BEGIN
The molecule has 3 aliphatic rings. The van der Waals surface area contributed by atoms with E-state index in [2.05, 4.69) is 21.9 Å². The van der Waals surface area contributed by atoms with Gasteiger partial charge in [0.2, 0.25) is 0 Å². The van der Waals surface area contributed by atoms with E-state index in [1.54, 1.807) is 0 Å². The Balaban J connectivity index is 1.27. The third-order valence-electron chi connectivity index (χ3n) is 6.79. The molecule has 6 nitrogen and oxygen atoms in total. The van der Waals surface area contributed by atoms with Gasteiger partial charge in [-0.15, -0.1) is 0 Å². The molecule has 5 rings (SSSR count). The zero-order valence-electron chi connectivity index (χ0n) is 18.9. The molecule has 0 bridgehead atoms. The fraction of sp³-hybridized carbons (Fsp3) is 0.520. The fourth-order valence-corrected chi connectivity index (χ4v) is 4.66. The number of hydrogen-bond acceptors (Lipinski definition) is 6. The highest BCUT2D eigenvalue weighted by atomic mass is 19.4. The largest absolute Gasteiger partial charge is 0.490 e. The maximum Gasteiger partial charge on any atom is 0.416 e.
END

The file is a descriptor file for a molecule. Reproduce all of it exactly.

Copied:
The molecule has 3 aliphatic rings. The van der Waals surface area contributed by atoms with E-state index in [2.05, 4.69) is 21.9 Å². The van der Waals surface area contributed by atoms with Gasteiger partial charge in [0.2, 0.25) is 0 Å². The van der Waals surface area contributed by atoms with E-state index in [1.54, 1.807) is 0 Å². The Balaban J connectivity index is 1.27. The third-order valence-electron chi connectivity index (χ3n) is 6.79. The molecule has 6 nitrogen and oxygen atoms in total. The van der Waals surface area contributed by atoms with Gasteiger partial charge in [-0.15, -0.1) is 0 Å². The molecule has 5 rings (SSSR count). The zero-order valence-electron chi connectivity index (χ0n) is 18.9. The molecule has 0 bridgehead atoms. The fraction of sp³-hybridized carbons (Fsp3) is 0.520. The fourth-order valence-corrected chi connectivity index (χ4v) is 4.66. The number of hydrogen-bond acceptors (Lipinski definition) is 6. The highest BCUT2D eigenvalue weighted by atomic mass is 19.4. The largest absolute Gasteiger partial charge is 0.490 e. The maximum Gasteiger partial charge on any atom is 0.416 e.